Natural health remedies and the use of herbal health products have seen a dramatic growth in popularity over the past decade, perhaps due to the fact that modern medicine has been seen to place more importance on prescribing drugs instead of focusing on disease prevention and healthy diets. Andrew Weil, an American celebrity doctor who preaches holistic health and integrative medicine, has said, “I have argued for years that we do not have a health care system in America. We have a disease-management system – one that depends on ruinously expensive drugs and surgeries that treat health conditions after they manifest rather than giving our citizens simple diet, lifestyle and therapeutic tools to keep them healthy.”
Acai, goji berries, chia seeds, hemp seeds, wheatgrass, pomegranate — now a staple in many grocery strores — have been labeled and marketed as “superfoods”, natural ingredients that are purported to be rich in antioxidants or contain high levels of nutritional benefits. However, natural health and medicinal ingredients span a much wider range than the superfoods trend.
There is ample evidence that medicinal plants have been used since ancient civilization to supplement diets and cure common ailments. These plants produce beneficial compounds that act as a natural defense mechanism against things like disease and fungal infections. The earliest record of medicinal plant use was found from the Sumerian civilization. There are also records and recipes utilizing hundreds of medicinal plants from ancient Greek and Egyptian civilizations. Traditional Chinese medicine and Indian ayurveda also form the basis for the most commonly practiced forms of natural medicine today.
Despite the long history of medicinal plants, modern medicine, which is less than 100 years old, often dispute their benefits due to lack of scientific evidence, preferring the use of proven therapies. For example, despite being one of the most researched herbs, ginseng’s medicinal effects remain unclear. Another natural plant which remains controversial worldwide is cannabis, which many argue can help manage chronic pain, nausea, glaucoma, and PTSD.
In contrast, there are traditional and natural remedies that have been scientifically proven to be beneficial. Cranberry has been shown to be able to prevent urinary tract infections in women, while turmeric — a yellow-colored ingredient commonly used as a spice and in religious ceremonies — is recognized as “a potent antioxidant, anti-inflammatory, antimutagenic, antimicrobial, and anticancer agent.” Spices have even been added to national dietary guidelines in the U.S. and Australia.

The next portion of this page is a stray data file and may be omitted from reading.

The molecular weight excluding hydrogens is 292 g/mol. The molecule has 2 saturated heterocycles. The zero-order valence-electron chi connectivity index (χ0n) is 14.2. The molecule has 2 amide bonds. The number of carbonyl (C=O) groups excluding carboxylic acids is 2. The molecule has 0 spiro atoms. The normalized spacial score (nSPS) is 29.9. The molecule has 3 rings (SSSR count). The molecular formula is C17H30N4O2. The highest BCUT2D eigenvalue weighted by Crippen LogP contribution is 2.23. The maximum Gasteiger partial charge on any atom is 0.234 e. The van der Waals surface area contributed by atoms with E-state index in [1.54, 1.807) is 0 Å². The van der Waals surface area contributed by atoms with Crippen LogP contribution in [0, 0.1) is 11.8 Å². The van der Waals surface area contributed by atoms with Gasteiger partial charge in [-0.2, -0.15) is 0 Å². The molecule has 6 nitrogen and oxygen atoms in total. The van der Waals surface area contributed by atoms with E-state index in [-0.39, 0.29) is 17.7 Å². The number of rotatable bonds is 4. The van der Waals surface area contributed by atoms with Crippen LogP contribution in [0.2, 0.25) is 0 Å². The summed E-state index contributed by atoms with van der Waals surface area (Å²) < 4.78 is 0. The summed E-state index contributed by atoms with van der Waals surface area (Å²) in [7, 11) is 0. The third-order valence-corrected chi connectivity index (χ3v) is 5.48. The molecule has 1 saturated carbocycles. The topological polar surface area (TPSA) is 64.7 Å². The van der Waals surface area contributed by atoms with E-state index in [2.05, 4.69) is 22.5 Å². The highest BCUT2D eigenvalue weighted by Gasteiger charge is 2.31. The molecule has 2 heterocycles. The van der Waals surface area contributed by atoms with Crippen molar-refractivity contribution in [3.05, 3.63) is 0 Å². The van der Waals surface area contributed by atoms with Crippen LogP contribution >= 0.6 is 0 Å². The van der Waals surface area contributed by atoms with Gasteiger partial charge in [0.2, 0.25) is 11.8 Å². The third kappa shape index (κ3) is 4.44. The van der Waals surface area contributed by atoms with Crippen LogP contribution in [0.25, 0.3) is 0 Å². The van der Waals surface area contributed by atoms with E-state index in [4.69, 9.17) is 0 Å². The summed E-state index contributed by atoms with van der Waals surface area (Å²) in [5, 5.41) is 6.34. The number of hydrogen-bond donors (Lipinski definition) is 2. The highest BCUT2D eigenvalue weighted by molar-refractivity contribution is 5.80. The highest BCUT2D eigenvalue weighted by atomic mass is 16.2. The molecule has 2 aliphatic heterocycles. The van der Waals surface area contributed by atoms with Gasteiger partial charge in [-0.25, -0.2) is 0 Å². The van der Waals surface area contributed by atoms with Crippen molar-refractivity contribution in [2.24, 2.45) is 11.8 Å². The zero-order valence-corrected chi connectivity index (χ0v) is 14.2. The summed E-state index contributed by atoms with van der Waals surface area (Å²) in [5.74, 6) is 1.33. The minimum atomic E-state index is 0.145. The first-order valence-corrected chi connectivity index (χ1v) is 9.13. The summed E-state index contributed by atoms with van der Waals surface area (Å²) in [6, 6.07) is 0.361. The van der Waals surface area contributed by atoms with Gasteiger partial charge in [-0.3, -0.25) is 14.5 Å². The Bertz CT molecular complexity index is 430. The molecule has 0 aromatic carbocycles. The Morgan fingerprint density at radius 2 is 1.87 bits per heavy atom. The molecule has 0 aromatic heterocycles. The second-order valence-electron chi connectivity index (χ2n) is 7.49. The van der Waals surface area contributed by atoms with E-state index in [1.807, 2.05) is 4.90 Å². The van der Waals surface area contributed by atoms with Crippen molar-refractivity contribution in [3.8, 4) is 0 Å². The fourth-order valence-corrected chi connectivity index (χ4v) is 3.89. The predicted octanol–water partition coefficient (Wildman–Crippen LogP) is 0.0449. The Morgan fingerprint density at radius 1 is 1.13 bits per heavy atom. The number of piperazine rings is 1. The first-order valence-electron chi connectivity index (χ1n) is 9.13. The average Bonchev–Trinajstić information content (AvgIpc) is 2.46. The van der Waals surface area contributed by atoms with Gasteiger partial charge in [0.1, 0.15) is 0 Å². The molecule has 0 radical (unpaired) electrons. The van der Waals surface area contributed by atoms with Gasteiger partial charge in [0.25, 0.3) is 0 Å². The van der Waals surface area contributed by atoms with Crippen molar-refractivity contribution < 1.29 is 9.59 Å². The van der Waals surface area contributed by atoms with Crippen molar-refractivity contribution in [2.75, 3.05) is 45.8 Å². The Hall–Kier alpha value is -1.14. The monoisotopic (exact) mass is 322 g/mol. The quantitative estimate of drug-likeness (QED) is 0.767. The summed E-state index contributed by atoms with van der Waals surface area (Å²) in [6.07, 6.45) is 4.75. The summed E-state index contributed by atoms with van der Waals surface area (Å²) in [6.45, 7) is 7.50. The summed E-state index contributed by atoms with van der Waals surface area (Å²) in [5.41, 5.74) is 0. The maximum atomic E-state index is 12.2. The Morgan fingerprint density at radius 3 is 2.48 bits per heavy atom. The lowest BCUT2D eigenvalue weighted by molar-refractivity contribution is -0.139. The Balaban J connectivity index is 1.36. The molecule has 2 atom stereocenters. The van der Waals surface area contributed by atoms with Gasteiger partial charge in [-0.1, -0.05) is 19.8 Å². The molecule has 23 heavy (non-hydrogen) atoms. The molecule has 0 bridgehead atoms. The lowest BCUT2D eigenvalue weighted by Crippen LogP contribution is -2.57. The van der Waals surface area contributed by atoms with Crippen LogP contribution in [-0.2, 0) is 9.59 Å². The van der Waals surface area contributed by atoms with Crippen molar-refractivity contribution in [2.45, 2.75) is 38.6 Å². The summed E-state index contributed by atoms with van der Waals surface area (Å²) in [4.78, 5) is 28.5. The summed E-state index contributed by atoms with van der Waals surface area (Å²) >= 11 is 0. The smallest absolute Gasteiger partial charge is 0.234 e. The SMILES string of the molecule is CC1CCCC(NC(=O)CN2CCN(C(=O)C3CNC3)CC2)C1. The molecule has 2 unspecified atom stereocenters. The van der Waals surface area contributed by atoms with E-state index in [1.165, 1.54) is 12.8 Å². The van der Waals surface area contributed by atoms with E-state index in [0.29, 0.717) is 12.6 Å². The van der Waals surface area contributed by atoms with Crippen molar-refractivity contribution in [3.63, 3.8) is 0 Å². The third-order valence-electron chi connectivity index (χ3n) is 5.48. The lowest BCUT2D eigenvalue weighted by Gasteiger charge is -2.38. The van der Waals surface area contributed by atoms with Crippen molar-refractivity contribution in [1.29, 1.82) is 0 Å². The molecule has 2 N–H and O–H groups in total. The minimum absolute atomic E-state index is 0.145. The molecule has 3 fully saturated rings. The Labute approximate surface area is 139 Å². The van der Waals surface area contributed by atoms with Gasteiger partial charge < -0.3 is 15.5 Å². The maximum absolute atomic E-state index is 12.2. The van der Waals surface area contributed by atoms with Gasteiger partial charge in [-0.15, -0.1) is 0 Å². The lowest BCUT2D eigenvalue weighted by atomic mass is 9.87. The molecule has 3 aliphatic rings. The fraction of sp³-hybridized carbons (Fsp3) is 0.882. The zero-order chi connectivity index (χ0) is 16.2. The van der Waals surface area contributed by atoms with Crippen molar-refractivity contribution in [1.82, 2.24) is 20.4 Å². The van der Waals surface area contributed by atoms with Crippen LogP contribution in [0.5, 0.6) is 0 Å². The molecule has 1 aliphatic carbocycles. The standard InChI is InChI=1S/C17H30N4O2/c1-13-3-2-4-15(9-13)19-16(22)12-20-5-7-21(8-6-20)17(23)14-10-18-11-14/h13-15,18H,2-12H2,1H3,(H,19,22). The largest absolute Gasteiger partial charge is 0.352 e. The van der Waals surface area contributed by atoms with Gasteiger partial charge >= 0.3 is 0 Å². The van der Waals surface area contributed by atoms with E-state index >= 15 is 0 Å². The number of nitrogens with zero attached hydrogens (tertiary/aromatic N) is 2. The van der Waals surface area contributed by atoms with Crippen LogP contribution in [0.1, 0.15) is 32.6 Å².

Research is still ongoing as scientists try to justify the public’s interest in medicinal herbs and spices. Scientifically proven or not, “super” ingredients rooted in traditional medicine have spurred major health crazes, from wheatgrass shots, kale chips, avocado toast, to turmeric lattes (also known as “golden lattes”). Specialty food stores, supermarkets and even large department store chains are not shy to cash in on these trends, giving rise to opportunities for novel food inventions and new food producers to enter the scene. The South China Morning Post reported that in Europe, imports of spices and herbs have increased by 6.1% annually between 2012 and 2016.
Today, traditional or alternative medicine still plays a distinct role in healthcare in many cultures — some more than others. During the SARS crisis in China in the early 2000s, 40-60% infected patients received “Chinese medicine treatment on top of the standard modern medicine treatment,” a practice that was endorsed and encouraged by the Chinese Center for Disease Control and Prevention. Proponents argue that the traditional Chinese medicine treatment helps to boost the immune system and restore the body’s internal balance, priming it to fight the SARS virus, a claim that scientific journals still deem inconclusive.
Used in conjunction with scientifically-proven modern medicinal therapies, traditional Chinese medicine is said to do no harm to the patient as herbal treatments present little to no side effects. “In contrast, the combination of ribavirin and steroid, which was the core of the Western medical treatment protocol [for SARS], remains highly controversial because of their known side effects.”
The potential dangers of traditional medicines lie in the fact that it’s most often self-prescribed, not standardized, and not strictly regulated. Also, the public’s perception of natural products often leads consumers to ignore the risks of excessive or chronic use and the risks of ingesting inferior products. Herbal weight loss treatments were responsible for poisoning and liver failure in China and Africa, while Ginkgo biloba “has been demonstrated to be capable of inhibiting platelet-activating factor and altering bleeding times.”
Life-threatening risks could also arise from producers using the wrong species of plant, misuse, or contamination with toxic or hazardous substances. The discovery of quinine — a component of the cinchona tree bark effective in treating malaria — in the 17th century makes for one of the best cases demonstrating the benefits of natural medicine. Unfortunately, its efficacy in treating malaria has been marred by poor quality formulations and high quantities of impurities.
As consumers grow more accepting of alternative medicine, physicians, nurses, pharmacists, and other providers of modern medicine must show a willingness to understand how patients’ health are affected by herbal medicines instead of dismissing them as mere diet supplements. Education and knowledge-sharing are key in preventing serious injury and misuse.